The long-range forecast for the upcoming wildfire season in the Northwest is out. And even though Oregon and Washington are in the same region, forecasts for the individual states are pretty different.
Washington’s snowpack is near normal for much of the state. Forecasters aren’t expecting severe fires, but they are keeping their eye on small area of the Western Columbia River Basin from Ellensburg south to Trout Lake where things are drier than normal.
But it’s a different story in Oregon, where much of the state is already seeing drought conditions.
“It would appear that we are going to enter the 2018 fire season right around June 1 for Oregon with drier than typical conditions, which is to simply say that the response of our forests and brush lands being drier than typical are more receptive to fire starts both from lightning strikes and from humans,” said John Saltenberger, who manages the fire weather program for the Northwest Interagency Coordination Center.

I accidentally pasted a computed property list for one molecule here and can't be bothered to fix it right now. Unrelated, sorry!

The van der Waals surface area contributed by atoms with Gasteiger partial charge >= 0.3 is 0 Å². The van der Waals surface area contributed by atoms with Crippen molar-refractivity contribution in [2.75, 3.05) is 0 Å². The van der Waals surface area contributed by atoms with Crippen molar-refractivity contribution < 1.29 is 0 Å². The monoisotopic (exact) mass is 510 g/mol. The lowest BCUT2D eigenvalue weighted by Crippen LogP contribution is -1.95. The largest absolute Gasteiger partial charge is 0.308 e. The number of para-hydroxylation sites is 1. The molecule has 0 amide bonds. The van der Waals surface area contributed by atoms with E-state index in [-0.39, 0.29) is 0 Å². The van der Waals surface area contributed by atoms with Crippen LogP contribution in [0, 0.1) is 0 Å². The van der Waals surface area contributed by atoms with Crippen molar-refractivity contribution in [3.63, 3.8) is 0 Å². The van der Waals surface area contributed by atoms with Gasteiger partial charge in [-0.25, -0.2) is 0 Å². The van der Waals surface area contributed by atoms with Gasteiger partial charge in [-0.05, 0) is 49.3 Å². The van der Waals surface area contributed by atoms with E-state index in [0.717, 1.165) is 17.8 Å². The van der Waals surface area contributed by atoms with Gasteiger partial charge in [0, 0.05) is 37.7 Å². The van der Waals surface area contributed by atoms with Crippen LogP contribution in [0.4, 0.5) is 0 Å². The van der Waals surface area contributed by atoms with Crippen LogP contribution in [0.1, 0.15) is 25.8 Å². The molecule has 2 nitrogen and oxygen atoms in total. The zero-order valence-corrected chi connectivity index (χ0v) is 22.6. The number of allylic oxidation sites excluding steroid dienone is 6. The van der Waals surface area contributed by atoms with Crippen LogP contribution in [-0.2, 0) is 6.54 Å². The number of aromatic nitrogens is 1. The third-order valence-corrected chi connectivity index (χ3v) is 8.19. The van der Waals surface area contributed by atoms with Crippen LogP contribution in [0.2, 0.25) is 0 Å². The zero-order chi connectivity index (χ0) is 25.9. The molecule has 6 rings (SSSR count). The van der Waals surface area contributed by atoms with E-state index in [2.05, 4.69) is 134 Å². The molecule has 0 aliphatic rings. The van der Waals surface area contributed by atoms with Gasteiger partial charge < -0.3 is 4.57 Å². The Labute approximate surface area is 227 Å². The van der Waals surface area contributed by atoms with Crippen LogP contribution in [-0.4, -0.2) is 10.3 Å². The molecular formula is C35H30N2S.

The snowpack over Oregon this year has been poor and temperatures have been above normal. Saltenberger compared Oregon’s potential for wildfire to what happened in 2015—a record-setting for wildfires in the Northwest.
“I can’t even think of a time in the last decade where long range climate forecast for the summer for the Pacific Northwest showed cooler and wetter than average,” Saltenberger said. “I can’t even remember the last time that was forecasted.” 00:11
Saltenberger said the last time he saw a “slow” fire season where the summer months were wet and cool was in the mid to late 1990s.